WASHINGTON (Reuters) – The U.S. Senate’s only black Republican said on Thursday he plans to introduce the party’s police reform bill by the middle of next week – a delay from his previous Friday target – as Republicans wrestle with their response to a sweeping Democratic proposal in the wake of George Floyd’s killing.
Senator Tim Scott, leading his party’s effort in the Senate, said he was meeting with Senate and House of Representatives Republicans to draw up the measure, which follows nationwide protests over racial and police brutality sparked by Floyd’s death. Republicans control the Senate. Democrats control the House.
“I think we’re moving in the right direction,” Scott said.
Scott said he expects to make some additions to a draft written earlier in the week that included provisions for more police training, more funding for police body cameras and making lynching a federal hate crime.
Kevin McCarthy, the House’s top Republican, said his caucus also is working on a proposal.
House Democrats, sharply critic of Republican President Donald Trump’s handling of the aftermath of Floyd’s death, plan later this month to hold a vote on their proposal, including making it easier for victims of misconduct to sue police for damages.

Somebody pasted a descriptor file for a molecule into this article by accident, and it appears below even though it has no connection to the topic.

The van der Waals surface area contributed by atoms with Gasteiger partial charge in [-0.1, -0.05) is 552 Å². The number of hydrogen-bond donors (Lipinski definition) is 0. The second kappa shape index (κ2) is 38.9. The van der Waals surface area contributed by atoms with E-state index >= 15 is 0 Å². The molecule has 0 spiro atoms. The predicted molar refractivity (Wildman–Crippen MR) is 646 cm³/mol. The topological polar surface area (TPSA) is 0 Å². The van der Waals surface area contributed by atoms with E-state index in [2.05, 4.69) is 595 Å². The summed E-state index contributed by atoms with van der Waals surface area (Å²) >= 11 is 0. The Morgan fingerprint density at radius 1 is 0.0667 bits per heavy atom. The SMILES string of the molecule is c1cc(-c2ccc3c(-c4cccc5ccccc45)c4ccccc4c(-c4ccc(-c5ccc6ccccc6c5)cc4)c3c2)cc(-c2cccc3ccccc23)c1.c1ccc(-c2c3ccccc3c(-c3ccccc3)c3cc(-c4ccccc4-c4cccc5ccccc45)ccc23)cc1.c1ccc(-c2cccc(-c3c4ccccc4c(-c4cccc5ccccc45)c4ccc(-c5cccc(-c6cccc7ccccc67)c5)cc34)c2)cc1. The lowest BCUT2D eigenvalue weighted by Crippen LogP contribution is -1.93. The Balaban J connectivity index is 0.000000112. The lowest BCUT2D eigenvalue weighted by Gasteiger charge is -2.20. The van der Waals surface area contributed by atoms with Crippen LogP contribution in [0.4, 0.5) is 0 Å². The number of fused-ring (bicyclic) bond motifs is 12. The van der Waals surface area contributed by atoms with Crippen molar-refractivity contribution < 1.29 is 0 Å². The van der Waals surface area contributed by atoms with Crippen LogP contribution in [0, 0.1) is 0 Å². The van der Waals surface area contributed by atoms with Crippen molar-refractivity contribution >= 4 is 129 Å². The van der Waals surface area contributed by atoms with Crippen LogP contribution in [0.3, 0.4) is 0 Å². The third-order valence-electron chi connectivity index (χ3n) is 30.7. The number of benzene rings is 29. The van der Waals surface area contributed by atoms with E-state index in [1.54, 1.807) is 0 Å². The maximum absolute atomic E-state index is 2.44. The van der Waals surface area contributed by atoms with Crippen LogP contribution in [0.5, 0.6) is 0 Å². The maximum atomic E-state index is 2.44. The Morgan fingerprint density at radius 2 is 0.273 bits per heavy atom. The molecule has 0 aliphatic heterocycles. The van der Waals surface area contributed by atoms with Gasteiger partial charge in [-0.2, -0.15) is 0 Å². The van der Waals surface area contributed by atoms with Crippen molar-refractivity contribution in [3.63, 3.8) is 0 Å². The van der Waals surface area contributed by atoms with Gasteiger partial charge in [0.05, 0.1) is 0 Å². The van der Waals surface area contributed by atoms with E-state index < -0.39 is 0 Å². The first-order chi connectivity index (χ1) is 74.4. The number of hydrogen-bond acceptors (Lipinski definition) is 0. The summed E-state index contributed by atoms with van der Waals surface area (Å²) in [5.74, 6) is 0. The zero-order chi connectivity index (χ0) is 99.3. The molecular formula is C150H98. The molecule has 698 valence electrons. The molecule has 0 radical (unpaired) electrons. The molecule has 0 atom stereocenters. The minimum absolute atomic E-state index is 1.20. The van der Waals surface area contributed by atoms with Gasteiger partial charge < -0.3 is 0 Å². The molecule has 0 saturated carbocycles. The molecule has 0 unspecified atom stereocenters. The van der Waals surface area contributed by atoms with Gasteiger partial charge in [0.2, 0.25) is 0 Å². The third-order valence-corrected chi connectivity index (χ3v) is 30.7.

Floyd’s death in Minneapolis last month after a police officer knelt on his neck for nearly nine minutes was the latest in a string of deaths of black people at the hands of police that have sparked calls for reforms. (https://www.reuters.com/article/us-minneapolis-police-protests/push-to-reform-u-s-police-intensifies-ahead-of-floyd-funeral-idUSKBN23F0L1)
Most Americans, including a majority of Republicans, support sweeping reforms such as bans on chokeholds and racial profiling, a Reuters/Ipsos opinion poll released on Thursday showed.
McCarthy said there were elements in the Democratic proposal that Republicans could work with them on, such as banning chokeholds. But McCarthy emphasized Republican support for police.
“In America, no one should be judged by the color of their skin,” McCarthy said, “and no one should be judged by the uniform they wear.”
(Reporting by Susan Cornwell; Editing by Alistair Bell and Will Dunham)